Largely set in 1980s Busan, "Nameless Gangster: Rules of the Time" is a rags-to-rogues crimer whose finely chiseled portraits of greed, self-preservation and depravity are buttressed by powerhouse perfs.
Largely set in 1980s Busan, “Nameless Gangster: Rules of the Time” is a rags-to-rogues crimer whose finely chiseled portraits of greed, self-preservation and depravity are buttressed by powerhouse perfs. Methodically chronicling the volatile alliance between a corrupt official and the city’s top mafioso, helmer-scribe Yoon Jong-bin (“Unforgiven,” “Beastie Boys”) achieves a down-and-dirty realism, but falls short of the Scorsese-style gangland epics to which it aspires, and likewise lacks the satirical punch of Ryoo Seung-wan’s political thriller “The Unjust.” Local B.O. recorded a satisfactory $32 million-plus; offshore, pic won’t languish in anonymity, either.
The yarn spans the decade between the mid-’80s and the mid-’90s, when gangs ran rampant during South Korea’s dictatorial era. In 1990, new president Roh Tae-woo announces a crackdown on organized crime; among the many arrested is Busan businessman Choi Ik-hyun (Choi Min-sik, “I Saw the Devil”), tried for collusion with local lynchpin Kim Pan-ho (Jo Jin-ung).
The nonlinear narrative then traces Ik-hyun’s humble beginnings as a customs inspector in 1982. The office is rife with corruption, and Ik-hyun isn’t one to say no to a bribe. However, when he’s singled out to take the rap for the team’s offenses, he throws in his lot with underworld topdog Choi Hyung-bae (Ha Jung-woo, “The Yellow Sea”), using his government network to expand the latter’s empire.
Ik-hyun gradually gains wary Hyung-bae’s trust by highlighting the fact that they’re both descendants of the illustrious Choi clan. The apex of this partnership sees Ik-hyun pulling strings with city officials, and Hyung-bae importing Japanese yakuza coin to open the city’s first hotel-casino. Yet, cracks are already appearing on the coalition’s surface, and everything comes to a head when Ik-hyun is seen consorting with Hyung-bae’s enemy Pan-ho.
Ik-hyun emerges as a bravura study in survival instinct, someone who can turn from ranting bully to groveling worm at the drop of a hat. Thesp Choi attacks the role with verbal vigor and increasingly aggressive body language, casually offering up his haggard, puffy face for the harsh scrutiny of lenser Ko Rak-sun’s unflattering closeups, and embodying a soul as craggy as the Busan coastline.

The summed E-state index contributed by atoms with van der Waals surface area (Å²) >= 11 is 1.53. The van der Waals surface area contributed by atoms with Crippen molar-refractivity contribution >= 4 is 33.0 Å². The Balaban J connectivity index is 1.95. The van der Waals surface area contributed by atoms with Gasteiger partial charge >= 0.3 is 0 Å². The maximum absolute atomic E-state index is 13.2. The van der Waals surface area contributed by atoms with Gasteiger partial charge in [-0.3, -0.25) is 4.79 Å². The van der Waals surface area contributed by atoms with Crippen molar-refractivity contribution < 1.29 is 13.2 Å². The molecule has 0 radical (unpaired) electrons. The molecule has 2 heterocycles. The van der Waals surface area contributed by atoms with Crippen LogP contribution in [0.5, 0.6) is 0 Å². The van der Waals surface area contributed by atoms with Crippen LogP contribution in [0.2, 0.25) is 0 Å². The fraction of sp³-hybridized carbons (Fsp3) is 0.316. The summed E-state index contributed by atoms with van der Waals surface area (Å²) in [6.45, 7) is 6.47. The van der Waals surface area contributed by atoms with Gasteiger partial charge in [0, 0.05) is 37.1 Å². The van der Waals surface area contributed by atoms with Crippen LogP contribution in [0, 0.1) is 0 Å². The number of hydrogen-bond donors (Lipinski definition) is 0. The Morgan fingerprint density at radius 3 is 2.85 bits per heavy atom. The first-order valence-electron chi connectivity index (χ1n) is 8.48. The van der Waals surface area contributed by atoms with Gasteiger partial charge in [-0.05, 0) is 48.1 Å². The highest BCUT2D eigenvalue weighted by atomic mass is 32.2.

In deliberate contrast to Ik-hyun’s expressiveness, Hyung-bae remains as unruffled as his starched shirts, though he’s more dangerous when he’s not reacting than when he is. In a remarkably controlled perf, Ha presents a flinty, inscrutable exterior that belies tremendous physical endurance and discipline, adherence to his own code of honor, and unexpected magnanimity.
In its re-creation of a recent historical milieu, “Nameless Gangster” paints an unsavory picture of national nepotism; symptomatic of this is the Korean clan culture, where something as simple as a common surname can spawn tentacles of corruption. The absurdity of these spurious ties — extending through government, courts, gangs and even church — is epitomized drolly when Ik-Hyun curries favor with a prominent prosecutor (Kim Wong-su) by stressing that they are “10 degrees of kinship apart.”
Precise, no-frills editing maintains clarity despite the overlapping chronological structure. Still, Yoon is so caught up with period particulars and scene-by-scene dynamics that the overall rhythm is too even-keeled; his procedural approach downplays the thrills inherent in these internecine power struggles. There are exceedingly violent episodes, but none are stylishly aestheticized in the manner of Korean gangster films such as Kim Ji-woon’s “A Bittersweet Life” or Yoo Ha’s “A Dirty Carnival.” Instead, Yoon goes for a dull, thudding brutality that may be more realistic, though after a few scenes, one starts to wonder how many bottles can be smashed over one person’s skull.
Tech credits are polished, with funky ’80s K-pop spicing up the deglamorized visuals.